Meeting with Kwikwetlem Chief and Council
On August 10, 2021 I met with Kwikwetlem Chief Ed Hall, and Councillors John Peters and George Chaffee by Zoom. We discussed issues concerning the Kwikwetlem First Nation, including intergenerational trauma from residential schools, environmental stewardship, and Truth and Reconciliation. I was saddened by the accounts of injustice that First Nations continue to face, such as accessing basic necessities like clean water. The Chief and Councillors' passion, knowledge and yearning for good stewardship of the land, fish habitat and environment are inspiring and crucial to help us learn how to better steward our environment.
Prior to my meeting with the Chief and Council, I was overwhelmed with grief, as many Canadians have been, about the findings of unmarked graves at the residential school sites. However, meeting with the Kwikwetlem Chief and Council gave me hope that with the cultivation of trust, transparency, and thoughtful discussions, over time, I anticipate a forward motion of thoughtful steps on the path to reconciliation and healing.
Unmarked Graves at Residential School Sites
In response to the unmarked graves at residential school sites in Kamloops, I composed a musical tribute for the 215 children and passed it along with a letter to Tk'emlúps te Secwépemc First Nation Chief Rosanne Casimir to express the support of our community for her nation's healing and comfort.
Missing and Murdered Indigenous Women and Girls
As a Member of The Standing Committee on the Status of Women, I was able to speak into the delayed, final report for Missing and Murdered Indigenous Women and Girls (MMIWG). First Nations witnesses expressed their complaints about the government's failure to produce the MMIWG final report during committee meetings on the Impact of COVID-19 on Women.
On July 7, 2020, I asked the Hon. Maryam Monsef, Minister for Women and Gender Equality, when the government was going to release the final report.
“Minister Monsef, the most haunting statement I heard from the witnesses yesterday was from Lorraine Whitman, an elder with the Glooscap First Nation in Nova Scotia, and president of the Native Women's Association of Canada. Essentially she said that the indigenous community is hurt because they made themselves vulnerable by telling their stories in good faith that the government was going to follow through with their promise of action on the issue of missing and murdered indigenous women and girls, but didn't. There's deep disappointment.
It's simply wrong to toy with people's pain and make them relive their trauma over and over as they retell their story, and then crush their hope by not following through. This is another barrier that brings us backward in the process of reconciliation. Indigenous communities already struggle with hope. We see it in the high cases of youth suicide.
The final report of the National Inquiry into Missing and Murdered Indigenous Women and Girls was meant to be released in June, and the government has used COVID an an excuse to delay the release. What is the government's plan if we get a second wave? This is a matter of justice, restoring trust and being serious about reconciliation. When can these communities expect the final report?”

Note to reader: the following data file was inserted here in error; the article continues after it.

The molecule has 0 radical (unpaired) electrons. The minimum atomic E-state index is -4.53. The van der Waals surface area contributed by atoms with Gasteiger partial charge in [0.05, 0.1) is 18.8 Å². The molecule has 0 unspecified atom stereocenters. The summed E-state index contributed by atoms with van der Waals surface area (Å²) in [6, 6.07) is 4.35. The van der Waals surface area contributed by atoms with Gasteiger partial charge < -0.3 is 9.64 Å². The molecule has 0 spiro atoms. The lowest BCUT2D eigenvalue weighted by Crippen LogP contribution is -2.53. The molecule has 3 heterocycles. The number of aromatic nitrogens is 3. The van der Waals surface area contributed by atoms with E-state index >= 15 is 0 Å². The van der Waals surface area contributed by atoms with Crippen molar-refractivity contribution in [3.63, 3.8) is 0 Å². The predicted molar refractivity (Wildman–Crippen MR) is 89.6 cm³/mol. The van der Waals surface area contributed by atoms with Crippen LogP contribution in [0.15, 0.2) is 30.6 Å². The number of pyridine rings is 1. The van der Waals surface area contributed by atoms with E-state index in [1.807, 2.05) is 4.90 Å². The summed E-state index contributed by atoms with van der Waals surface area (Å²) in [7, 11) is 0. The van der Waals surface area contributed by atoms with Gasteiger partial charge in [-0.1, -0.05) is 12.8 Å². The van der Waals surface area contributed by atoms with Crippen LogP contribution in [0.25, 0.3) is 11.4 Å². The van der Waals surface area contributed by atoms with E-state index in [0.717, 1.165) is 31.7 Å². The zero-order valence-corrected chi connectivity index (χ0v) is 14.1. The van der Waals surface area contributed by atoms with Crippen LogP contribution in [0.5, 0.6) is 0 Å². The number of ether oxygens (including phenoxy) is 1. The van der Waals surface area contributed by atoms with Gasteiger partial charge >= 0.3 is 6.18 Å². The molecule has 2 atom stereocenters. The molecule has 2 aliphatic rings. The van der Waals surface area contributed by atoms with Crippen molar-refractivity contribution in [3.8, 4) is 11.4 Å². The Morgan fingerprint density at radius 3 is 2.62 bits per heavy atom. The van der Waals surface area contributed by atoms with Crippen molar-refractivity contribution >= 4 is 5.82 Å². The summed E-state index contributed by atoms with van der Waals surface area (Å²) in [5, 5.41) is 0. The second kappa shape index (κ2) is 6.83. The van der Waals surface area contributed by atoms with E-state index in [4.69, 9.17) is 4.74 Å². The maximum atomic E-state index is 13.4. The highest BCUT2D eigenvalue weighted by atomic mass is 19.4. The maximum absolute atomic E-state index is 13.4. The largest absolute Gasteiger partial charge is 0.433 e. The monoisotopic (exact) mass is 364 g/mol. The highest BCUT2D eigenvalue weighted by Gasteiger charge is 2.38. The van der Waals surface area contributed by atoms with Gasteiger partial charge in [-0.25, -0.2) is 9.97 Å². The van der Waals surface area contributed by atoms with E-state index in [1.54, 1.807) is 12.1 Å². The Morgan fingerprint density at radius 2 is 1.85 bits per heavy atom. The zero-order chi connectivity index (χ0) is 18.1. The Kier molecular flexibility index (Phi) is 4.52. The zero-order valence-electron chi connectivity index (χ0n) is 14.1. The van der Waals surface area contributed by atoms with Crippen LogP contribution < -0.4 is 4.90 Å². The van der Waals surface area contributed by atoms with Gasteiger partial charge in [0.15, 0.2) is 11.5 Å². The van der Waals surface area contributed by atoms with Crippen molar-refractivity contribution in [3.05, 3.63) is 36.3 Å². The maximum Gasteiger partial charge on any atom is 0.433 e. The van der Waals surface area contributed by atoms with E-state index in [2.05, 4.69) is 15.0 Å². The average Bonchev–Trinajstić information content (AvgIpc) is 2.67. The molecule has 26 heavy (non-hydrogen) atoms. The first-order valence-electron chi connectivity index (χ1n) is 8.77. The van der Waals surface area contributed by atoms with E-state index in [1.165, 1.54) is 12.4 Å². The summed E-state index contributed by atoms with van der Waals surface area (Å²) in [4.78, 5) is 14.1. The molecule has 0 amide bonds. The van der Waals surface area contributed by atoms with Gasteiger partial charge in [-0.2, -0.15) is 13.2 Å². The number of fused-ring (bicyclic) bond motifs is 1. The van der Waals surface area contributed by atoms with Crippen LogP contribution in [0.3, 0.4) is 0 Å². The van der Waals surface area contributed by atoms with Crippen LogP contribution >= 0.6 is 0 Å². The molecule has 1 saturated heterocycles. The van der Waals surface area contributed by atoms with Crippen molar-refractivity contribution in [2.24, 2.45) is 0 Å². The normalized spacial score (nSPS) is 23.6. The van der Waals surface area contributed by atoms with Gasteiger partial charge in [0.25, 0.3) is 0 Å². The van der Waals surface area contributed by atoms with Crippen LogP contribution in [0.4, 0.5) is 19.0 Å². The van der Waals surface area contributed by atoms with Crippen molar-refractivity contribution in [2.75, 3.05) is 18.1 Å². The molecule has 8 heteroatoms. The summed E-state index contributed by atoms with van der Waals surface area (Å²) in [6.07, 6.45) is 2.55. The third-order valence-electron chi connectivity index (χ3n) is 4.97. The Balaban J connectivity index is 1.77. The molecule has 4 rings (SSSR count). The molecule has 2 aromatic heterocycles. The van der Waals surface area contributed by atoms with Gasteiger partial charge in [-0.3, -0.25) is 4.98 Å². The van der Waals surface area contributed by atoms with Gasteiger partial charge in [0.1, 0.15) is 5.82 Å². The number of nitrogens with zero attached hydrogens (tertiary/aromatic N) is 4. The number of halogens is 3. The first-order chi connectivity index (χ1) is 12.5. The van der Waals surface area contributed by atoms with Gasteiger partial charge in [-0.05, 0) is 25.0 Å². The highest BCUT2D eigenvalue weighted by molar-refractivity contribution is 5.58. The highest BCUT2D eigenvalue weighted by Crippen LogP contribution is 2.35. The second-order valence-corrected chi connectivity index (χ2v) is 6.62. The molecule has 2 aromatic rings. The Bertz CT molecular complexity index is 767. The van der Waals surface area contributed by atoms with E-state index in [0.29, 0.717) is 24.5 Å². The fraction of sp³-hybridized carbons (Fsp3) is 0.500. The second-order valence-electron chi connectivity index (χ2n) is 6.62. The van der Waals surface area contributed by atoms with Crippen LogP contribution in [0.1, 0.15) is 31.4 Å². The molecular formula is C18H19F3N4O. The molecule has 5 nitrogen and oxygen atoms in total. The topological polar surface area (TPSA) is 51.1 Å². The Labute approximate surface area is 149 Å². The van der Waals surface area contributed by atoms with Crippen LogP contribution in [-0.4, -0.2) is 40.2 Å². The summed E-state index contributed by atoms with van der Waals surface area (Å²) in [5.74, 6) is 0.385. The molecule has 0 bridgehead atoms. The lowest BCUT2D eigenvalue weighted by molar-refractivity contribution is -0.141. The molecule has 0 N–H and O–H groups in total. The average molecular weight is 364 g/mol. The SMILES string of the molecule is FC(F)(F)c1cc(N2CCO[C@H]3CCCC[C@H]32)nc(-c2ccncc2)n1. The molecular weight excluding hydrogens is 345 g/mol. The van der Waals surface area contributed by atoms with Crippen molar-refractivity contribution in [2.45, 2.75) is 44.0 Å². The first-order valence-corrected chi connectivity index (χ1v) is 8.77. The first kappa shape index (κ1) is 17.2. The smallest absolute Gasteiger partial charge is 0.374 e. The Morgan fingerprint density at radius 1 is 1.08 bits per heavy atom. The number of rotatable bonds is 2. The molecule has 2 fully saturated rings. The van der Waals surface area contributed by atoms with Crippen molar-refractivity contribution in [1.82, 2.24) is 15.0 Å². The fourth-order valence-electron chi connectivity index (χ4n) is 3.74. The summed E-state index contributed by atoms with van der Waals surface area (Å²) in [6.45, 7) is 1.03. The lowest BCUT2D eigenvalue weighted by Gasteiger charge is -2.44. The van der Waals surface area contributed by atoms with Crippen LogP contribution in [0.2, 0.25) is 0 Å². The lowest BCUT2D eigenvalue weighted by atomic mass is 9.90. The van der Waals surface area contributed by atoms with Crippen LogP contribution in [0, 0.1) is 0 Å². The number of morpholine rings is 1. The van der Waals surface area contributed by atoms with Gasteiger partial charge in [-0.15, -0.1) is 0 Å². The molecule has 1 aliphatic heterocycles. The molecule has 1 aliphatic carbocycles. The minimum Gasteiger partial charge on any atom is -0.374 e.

Additionally, the following is a public statement I made on June 14, 2021:
Over these last two weeks, our entire nation has been grieving the tragic finding of the remains of 215 children in unmarked graves at the former Kamloops Indian Residential School. Survivors of the Residential Schools are re-traumatized and continue to experience profound sorrow and anger. It’s been a long journey because the roots of injustice and pain are deep. The First Nation communities continue to be in our hearts and prayers. But solidarity must be accompanied by action for true healing to happen for Canada’s First Nations and Indigenous peoples.
That is why our Leader Erin O’Toole wrote a letter to the Prime Minister asking him to take meaningful actions that can help families and communities as they look for hope in the midst of their grief. I join him in recommending that the government:
Develop a comprehensive plan to implement TRC Calls to Action 71 through 76 by July 1, 2021;
Fund the investigation at all former residential schools in Canada where unmarked graves may exist, including the site where 215 children have already been discovered;
Ensure that proper resources are allocated for communities to reinter, commemorate, and honour any individuals discovered through the investigation, according to the wishes of their next of kin;
and develop a detailed and thorough set of resources to educate Canadians of all ages on the tragic history of residential schools in Canada.
The plight of the First Nations and Indigenous people of Canada for survival and dignity has been a hanging shadow over Canada for too many generations. We must face the truth with all its darkness and tragedy and allow the regret, anger and sorrow we feel to compel meaningful action.
As I hear more stories on the atrocities faced by residential school children, I’m at a loss for words. As I continue grieving this dark stain in Canada’s history, I will also continue contributing my voice and action for the healing of our First Nations and Indigenous communities.